A research team at the Catholic University of Korea Seoul St. Mary's Hospital has developed a scoring model to predict the prognosis of metastatic breast cancer patients who underwent surgical resection.
Patients were classified into four groups according to their scores, with predicted survival scores ranging from 0 to 10 points.
|Professors Chae Byung-joo and Yoo Tae-kyung.|
The team, led by Professors Chae Byung-joo채병주 and Yoo Tae-kyung유태경, investigated 2,232 patients enrolled in breast cancer registry at the Korean Breast Cancer Society한국유방암학회 from 1990 to 2014 to identify the characteristics of patients who could survive for long after operation among those with metastatic breast cancer at the time of diagnosis.
The analysis of prognostic factors in patients with metastatic breast cancer was based on the size of the breast tumor, the grade of cancer, lymphovascular invasion, cancer hormone receptors, tumor cell proliferation index of Ki- 67, and tumor marker levels associated with the prognosis.
Although the prevalence of metastatic breast cancer among domestic patients is less than 5 percent, the five-year survival rate is low at 34.0 percent, and a strategy for improving survival rate is urgent, the hospital said.
The overall three-year survival rate of metastatic breast cancer was 56.4 percent and the median survival time was 44 months. The three-year survival rate was 38.7 percent in the 1990s, 50.5 percent in 2000-2004, 57.3 percent in 2005-2009, and 70.1 percent in 2010-2014, confirming that the overall survival rate of metastatic breast cancer patients is 24 years.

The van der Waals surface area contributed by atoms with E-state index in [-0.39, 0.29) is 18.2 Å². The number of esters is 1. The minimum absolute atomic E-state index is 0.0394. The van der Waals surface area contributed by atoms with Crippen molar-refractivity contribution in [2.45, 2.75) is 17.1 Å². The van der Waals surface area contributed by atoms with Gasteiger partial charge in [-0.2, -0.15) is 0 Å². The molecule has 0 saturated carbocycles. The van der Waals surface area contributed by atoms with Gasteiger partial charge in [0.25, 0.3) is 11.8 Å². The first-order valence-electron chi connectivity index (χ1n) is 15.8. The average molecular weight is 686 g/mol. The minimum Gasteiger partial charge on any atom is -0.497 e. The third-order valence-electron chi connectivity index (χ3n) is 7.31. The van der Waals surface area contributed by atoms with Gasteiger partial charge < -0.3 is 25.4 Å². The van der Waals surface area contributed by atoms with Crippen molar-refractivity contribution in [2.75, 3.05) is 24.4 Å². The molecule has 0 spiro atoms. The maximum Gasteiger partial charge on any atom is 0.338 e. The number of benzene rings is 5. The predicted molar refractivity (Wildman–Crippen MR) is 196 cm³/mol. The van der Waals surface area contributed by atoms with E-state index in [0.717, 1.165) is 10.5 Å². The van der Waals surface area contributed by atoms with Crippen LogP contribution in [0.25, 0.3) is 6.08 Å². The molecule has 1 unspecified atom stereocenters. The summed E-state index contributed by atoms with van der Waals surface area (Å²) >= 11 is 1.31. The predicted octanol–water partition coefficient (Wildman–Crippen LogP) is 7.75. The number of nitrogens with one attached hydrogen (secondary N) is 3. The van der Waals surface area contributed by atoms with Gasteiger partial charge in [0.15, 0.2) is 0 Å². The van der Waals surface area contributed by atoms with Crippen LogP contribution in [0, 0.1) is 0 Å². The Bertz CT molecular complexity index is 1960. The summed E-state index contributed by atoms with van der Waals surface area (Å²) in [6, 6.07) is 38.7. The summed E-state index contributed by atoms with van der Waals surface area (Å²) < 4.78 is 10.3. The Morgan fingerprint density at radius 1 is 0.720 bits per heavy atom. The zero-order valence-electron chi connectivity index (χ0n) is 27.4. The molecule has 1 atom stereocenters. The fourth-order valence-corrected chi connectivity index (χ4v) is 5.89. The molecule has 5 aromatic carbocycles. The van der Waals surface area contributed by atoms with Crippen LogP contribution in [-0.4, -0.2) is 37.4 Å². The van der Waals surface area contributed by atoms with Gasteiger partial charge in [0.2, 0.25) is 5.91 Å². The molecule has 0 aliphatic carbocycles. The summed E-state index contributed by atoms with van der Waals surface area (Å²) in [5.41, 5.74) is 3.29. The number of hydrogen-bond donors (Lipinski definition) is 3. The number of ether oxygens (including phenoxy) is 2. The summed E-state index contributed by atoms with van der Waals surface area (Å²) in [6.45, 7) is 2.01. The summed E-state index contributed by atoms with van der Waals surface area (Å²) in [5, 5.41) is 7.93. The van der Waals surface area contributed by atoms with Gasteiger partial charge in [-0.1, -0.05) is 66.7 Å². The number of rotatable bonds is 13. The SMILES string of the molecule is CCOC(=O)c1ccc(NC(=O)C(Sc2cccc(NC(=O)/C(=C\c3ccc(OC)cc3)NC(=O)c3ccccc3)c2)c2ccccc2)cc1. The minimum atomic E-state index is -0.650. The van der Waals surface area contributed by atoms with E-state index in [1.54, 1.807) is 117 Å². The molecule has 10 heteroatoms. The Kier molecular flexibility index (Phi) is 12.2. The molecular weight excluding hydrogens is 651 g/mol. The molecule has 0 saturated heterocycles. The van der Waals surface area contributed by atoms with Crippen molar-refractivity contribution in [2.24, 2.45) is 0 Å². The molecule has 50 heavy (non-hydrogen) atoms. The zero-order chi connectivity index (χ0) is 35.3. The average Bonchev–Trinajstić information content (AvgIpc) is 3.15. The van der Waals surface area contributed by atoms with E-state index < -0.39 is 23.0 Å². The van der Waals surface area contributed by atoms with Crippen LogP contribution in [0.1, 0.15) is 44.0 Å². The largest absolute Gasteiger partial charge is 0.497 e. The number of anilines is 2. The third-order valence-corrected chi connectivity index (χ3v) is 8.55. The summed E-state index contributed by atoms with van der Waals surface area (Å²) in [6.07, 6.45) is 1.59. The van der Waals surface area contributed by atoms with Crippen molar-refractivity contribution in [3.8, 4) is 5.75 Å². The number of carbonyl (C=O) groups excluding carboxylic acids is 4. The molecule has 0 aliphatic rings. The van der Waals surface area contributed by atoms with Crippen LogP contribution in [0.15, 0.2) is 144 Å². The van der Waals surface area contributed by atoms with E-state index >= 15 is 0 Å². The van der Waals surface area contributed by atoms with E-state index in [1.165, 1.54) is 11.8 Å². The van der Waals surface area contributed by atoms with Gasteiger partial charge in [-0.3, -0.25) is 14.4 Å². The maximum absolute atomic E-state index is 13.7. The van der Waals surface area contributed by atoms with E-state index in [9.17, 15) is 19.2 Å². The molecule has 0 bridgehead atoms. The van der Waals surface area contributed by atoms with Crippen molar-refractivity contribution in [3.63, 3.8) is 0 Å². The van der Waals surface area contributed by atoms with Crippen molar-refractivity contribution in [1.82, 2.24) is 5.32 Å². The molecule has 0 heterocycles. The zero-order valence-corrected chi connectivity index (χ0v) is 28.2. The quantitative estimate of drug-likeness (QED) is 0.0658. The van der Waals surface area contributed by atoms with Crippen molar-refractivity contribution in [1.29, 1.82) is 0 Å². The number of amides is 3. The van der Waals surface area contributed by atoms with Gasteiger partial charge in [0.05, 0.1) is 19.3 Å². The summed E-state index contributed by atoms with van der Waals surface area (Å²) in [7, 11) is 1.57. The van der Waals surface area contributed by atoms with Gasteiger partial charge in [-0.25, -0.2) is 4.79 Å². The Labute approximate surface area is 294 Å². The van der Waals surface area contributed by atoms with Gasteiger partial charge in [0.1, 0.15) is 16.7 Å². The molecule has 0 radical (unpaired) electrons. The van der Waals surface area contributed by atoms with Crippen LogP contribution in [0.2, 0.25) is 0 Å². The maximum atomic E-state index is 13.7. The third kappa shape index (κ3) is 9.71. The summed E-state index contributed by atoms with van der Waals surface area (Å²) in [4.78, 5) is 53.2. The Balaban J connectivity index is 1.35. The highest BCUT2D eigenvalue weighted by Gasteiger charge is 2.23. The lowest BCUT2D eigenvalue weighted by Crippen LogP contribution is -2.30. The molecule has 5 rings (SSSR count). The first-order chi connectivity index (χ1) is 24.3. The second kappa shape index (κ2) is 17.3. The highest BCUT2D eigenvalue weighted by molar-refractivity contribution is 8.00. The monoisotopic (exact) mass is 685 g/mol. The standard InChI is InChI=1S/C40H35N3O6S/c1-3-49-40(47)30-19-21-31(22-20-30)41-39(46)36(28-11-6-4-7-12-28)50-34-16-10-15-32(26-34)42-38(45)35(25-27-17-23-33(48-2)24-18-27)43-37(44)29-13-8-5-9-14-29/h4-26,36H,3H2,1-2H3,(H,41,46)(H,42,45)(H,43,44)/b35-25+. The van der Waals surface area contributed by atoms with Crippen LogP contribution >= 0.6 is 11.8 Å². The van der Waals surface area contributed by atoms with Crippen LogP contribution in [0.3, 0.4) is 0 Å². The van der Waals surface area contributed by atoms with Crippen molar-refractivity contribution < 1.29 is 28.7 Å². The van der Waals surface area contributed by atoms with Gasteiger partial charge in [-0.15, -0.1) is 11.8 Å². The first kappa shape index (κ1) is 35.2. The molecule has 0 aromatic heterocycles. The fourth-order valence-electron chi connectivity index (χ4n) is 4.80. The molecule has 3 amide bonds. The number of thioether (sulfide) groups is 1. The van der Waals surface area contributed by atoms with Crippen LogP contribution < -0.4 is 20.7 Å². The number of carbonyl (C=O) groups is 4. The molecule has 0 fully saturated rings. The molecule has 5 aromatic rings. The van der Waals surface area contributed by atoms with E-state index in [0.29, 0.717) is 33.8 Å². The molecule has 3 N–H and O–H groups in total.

Of the totals, 1,541 patients (69 percent) underwent axillary surgery, 588 patients did not undergo surgery (26.3 percent), and 103 patients underwent partial mastectomy (4.6 percent).
The three-year survival rate was 62.6 percent in patients who underwent axillary surgery, and the median survival time was 53 months, which was longer than the 31 months in the un-operated group.
The three-year survival rate of the group with the lowest risk score of 0-3 was 87.3 percent, which was 30.9 percent higher than the three-year survival rate of all patients (56.4 percent).
At the time of diagnosis, patients with metastatic breast cancer received chemotherapy or anti-hormonal treatment first. However, there have been several retrospective studies showing that the survival rate of patients with metastatic breast cancer is higher than that of patients without surgery.
The team expects that the prediction model, which can select patients suitable for surgery by scoring the prognostic factors of patients who underwent surgery, will be easily applied to the medical field.
“This study does not mean that the survival rate increases by surgery, but that patients with a high probability of long-term survival are more likely to undergo surgery,” said Professor Yoo. "If they undergo an operation, they should stop chemical treatment, and therefore we should correctly select patients with high chances of long-term survival.
"We are working on an optimized treatment approach to increase the survival rate of metastatic breast cancer patients with a lower survival rate than those of standard breast cancer, and this study could be useful when we consider active axillary surgery among metastatic breast cancer patients." Professor Chae added.
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